Wouldn’t you agree that transitioning into a new job can be a lot to manage? Your first 90 days is critically important and is all about fitting into the company culture, learning new processes and procedures, and being able to adjust to your new workload. Making a great impression quickly is imperative!
Volunteer for Assignments: Stepping up to the plate without being asked is instrumental in how your fellow clinical research associates and supervisors view your initiative and willingness to add to the organization. However, be careful not to volunteer for too many assignments that you can’t follow through on! Be aware of what you can and can’t deliver, and don’t be afraid to say no. Taking on too many responsibilities would be a disservice to your team, and to your job.
Be Nice to People: Whether it is someone from the cleaning crew or a posh executive, everyone who shows up to your organization works together to make everything efficient. Treat others with respect; you never know who could be your boss tomorrow, or who could be a good reference!
Prioritize Your Work: It is critical to categorize your day to day tasks by level of importance. There may be some tasks more mundane than others, but use those opportunities to hone your skills.
Stay Positive: With any new position, you must stay positive. Every new position has its challenges! You will be confused. You will be flustered. You will be discouraged. Just remember this: Your employer selected you. Now is your time to shine and prove that not only they made the right decision, but that you made the right decision as well. Take a small win from each day of something new you’ve learned or accomplished. Build on those wins and you’ll see how far you’ve come!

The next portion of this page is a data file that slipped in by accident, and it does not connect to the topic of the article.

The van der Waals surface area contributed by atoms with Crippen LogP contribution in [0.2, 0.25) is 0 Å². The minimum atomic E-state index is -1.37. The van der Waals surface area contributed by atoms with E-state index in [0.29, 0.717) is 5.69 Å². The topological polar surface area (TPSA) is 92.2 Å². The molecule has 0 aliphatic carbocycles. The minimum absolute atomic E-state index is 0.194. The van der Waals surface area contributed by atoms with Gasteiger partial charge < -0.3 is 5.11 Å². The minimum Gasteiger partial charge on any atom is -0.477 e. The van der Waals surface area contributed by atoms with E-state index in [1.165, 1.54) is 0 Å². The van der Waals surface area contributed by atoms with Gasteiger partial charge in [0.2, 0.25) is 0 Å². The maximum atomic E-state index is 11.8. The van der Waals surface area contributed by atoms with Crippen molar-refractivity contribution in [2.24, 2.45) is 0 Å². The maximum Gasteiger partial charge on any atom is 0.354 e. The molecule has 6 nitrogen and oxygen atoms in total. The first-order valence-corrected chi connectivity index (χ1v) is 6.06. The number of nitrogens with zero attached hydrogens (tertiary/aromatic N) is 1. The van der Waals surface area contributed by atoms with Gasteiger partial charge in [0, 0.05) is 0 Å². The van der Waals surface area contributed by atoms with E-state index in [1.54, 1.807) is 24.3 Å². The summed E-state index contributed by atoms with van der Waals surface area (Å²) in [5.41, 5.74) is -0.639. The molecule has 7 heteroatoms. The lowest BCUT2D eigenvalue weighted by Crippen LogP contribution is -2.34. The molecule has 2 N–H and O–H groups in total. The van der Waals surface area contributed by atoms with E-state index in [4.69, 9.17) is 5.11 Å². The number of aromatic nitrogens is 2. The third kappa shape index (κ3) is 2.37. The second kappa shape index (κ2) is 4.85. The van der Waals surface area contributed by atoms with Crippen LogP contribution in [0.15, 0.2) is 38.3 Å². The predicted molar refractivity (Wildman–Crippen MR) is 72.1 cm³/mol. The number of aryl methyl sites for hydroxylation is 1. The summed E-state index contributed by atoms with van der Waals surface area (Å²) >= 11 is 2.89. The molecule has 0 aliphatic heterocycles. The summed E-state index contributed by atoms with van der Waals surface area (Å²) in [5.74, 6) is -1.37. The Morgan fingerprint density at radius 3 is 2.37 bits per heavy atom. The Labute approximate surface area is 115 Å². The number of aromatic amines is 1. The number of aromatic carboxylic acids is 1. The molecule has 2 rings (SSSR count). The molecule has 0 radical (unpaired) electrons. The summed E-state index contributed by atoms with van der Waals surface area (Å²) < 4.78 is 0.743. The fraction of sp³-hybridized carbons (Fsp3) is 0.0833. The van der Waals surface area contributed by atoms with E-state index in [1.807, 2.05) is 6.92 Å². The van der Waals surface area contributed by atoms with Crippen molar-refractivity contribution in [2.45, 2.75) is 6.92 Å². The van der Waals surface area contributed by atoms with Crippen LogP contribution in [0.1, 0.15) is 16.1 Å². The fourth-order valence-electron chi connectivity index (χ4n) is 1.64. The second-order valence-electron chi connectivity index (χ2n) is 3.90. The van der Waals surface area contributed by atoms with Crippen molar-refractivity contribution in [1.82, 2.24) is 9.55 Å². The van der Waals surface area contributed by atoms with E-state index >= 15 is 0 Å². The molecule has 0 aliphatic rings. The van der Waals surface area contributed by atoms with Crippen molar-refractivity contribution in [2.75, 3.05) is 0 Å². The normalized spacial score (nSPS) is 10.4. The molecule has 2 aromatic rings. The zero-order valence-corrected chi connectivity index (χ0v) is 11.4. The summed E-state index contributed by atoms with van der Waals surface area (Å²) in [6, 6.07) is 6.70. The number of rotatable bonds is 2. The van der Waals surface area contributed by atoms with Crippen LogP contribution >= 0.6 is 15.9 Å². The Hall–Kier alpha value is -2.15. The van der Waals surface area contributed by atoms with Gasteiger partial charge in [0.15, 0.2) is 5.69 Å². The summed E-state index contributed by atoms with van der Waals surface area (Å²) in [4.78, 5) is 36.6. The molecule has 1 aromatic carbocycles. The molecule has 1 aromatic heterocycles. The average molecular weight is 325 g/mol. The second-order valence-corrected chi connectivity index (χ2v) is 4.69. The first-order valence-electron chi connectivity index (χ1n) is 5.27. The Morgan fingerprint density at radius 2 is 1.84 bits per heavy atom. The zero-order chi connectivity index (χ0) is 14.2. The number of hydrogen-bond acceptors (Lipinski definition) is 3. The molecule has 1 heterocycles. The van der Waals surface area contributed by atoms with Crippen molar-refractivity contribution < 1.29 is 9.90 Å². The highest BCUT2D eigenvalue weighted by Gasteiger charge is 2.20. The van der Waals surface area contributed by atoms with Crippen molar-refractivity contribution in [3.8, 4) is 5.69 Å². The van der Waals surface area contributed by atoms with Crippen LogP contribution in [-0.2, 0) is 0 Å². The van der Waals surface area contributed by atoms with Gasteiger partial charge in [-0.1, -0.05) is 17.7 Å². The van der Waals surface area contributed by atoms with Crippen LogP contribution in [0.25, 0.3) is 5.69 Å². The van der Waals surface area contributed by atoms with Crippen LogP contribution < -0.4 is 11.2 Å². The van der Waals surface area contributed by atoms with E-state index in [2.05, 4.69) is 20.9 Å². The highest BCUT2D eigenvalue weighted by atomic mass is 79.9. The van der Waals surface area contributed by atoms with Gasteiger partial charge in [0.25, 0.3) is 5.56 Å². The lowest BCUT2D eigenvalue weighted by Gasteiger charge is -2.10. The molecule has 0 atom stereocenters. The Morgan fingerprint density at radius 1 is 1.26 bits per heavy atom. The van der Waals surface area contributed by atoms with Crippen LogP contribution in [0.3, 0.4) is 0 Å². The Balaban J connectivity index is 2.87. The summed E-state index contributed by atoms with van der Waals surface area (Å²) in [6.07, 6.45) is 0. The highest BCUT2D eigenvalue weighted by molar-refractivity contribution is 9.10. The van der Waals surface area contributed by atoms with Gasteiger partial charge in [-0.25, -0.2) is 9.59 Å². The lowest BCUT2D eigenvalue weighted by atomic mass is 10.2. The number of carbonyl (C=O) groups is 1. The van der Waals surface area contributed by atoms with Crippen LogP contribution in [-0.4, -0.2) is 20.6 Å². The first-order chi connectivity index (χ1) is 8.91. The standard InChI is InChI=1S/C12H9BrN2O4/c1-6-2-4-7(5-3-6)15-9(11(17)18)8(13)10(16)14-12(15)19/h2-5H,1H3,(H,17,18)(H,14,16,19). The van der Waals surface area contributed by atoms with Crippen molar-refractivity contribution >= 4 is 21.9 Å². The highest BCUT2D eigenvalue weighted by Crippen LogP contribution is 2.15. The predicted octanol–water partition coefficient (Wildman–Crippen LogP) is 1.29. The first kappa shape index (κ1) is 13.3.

Highlight a Problem but Bring Solutions: Depending on your organization, they may have certain processes in place that they’ve used for ages that you may disagree with. However to give yourself credibility when bringing the problem to their attention, you must bring an alternative solution to fix the problem. Otherwise, how can they ever see that it’s a problem? Not only will it show your initiative, it will also show your creativity and innovation.
Manage Expectations and Set goals: Don’t fib about your skills! Your manager will take your learning curve into consideration if she knows your true assets and skill levels. Once you and your supervisor are on the same page as it relates to your starting point, set your goals! The number one question you must ask your supervisor and gain agreement to: What does my Manager expect me to accomplish within the first 90 days? Being mutually clear on what your supervisor expects of you and what you can accomplish is critical. Build a plan, drive towards achieving those goals, and your manager will be impressed.
Written by Jessica Nguyen
Investing in a Lifetime of Success,
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